. . . While it is true that all work is potentially meaningful and significant, it is not true that all work is equally strategic. Some work may in fact be immoral or irrelevant. If a job seems meaningless and we don’t discern that our presence there is of any long-term benefit to either the company or others or our own well-being, and if the job doesn’t fit our skills, interests, personality or sense of calling, that may well be an indication that we should pursue other opportunities, either within this company or elsewhere. A plateaued career can be a sign that God has something else in store for us.
. . . Scott Adams, Dilbert’s creator, spent nine years as “a necktie-wearing, corporate victim assigned to cubicle 4S700R at the headquarters of Pacific Bell.” He quit that dead-end job and decided to pursue his love of cartooning. The rest is history. Has Scott Adams found his calling? He has certainly found a career that matches who he is, where his work is tremendously successful and lucrative. But I don’t know if he sees it as the fulfillment of a calling, or if he acknowledges his work as something that God created him to do. The cynicism that suffuses his cartoons, though amusing to a point, does not reflect the gospel hope offered by the One to whom he is called.
In contrast, another cartoonist, Johnny Hart, is known for his work on The Wizard of Id and B.C. Not only does Hart delight in his work and success in syndication, he also sees it as the fulfillment of a God-given call on his life. One of my favorite B.C. strips is posted in my office. A stone rolls away from a cave. A confused caveman sees footprints emerging from the cave and follows them. They go across the top of a pond. In the final frame, we see the footprints go right on top of a snake, who says, “Well, that was rude! Some guy just stepped on my head.”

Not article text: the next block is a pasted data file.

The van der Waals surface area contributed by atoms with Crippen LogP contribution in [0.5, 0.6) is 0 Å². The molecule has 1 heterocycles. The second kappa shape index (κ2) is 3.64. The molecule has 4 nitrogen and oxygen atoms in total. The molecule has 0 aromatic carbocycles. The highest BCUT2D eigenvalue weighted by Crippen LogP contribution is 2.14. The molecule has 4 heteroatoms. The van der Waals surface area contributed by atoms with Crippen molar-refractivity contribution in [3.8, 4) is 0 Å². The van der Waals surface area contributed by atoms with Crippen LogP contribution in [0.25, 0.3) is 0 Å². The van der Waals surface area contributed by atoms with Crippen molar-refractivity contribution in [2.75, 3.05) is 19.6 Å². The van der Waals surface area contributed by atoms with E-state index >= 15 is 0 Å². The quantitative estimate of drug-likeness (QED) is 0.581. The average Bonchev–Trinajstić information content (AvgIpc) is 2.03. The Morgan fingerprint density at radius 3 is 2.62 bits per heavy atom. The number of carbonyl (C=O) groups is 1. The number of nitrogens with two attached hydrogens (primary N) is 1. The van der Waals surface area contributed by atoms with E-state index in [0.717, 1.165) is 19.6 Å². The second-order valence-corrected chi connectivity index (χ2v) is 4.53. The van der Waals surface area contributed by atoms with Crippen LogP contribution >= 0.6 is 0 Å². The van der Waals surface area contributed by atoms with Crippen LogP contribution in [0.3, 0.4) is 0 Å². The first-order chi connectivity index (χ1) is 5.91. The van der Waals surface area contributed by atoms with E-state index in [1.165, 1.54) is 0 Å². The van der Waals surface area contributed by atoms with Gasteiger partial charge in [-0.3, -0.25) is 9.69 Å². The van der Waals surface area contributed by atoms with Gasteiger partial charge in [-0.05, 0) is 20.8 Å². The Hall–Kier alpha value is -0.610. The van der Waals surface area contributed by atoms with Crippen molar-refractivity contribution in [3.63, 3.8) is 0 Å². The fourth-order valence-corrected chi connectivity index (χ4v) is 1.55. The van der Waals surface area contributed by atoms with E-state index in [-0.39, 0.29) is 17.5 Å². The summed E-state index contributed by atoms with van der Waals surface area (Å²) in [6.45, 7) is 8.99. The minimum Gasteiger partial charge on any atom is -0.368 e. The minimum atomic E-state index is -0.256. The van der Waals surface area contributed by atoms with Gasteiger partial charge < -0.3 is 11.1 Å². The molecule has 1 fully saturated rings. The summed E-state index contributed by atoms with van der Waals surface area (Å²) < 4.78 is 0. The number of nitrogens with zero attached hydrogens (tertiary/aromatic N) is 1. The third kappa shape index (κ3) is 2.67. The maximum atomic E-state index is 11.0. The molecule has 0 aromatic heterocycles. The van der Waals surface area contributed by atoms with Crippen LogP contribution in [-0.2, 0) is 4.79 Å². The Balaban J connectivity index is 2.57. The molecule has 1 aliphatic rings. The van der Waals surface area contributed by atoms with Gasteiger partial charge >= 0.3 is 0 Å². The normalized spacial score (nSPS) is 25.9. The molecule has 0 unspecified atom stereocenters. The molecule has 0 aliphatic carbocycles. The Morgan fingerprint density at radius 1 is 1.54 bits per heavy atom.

Many non-Christian readers might not catch the biblical allusion, and some Christians may be skeptical about Hart’s evangelistic use of his comic strip. I find it a wonderful example of Christian vocation lived out in the marketplace, where a Christian cartoonist lets his Christian identity permeate his work in subtle and clever ways.
What if you hate your job? What if your pointy-haired boss is making work hell for you? On the one hand, Christians would counsel forbearance and perseverance. After all, it is still true that all work is significant. Wherever you are, be fully there. You may be there for a reason.
But consider whether your job is the most strategic fit for your identity and calling. Ultimately, we have only a few choices: We can change ourselves – either adjust our attitude, so we are happier with the job, or develop our skills, so we are better suited for it. We can change jobs and find something that fits better with who we are. If the job is fine but the environment is not, we can change companies. Or we could change careers entirely. None of these choices are easy, but this is why Gordon Smith titled his book Courage and Calling; it may require true courage to make the choices to answer God’s call on our lives.
Yes, God needs Christians in every field: he needs Christian lawyers and doctors and journalists and engineers and so on. But it’s entirely possible that he does not want perpetually frustrated Christians working in what they feel are dead-end jobs. If we suffer from chronic Dilbert-feelings, this might be an indication to us that God has something better in store for us somewhere else.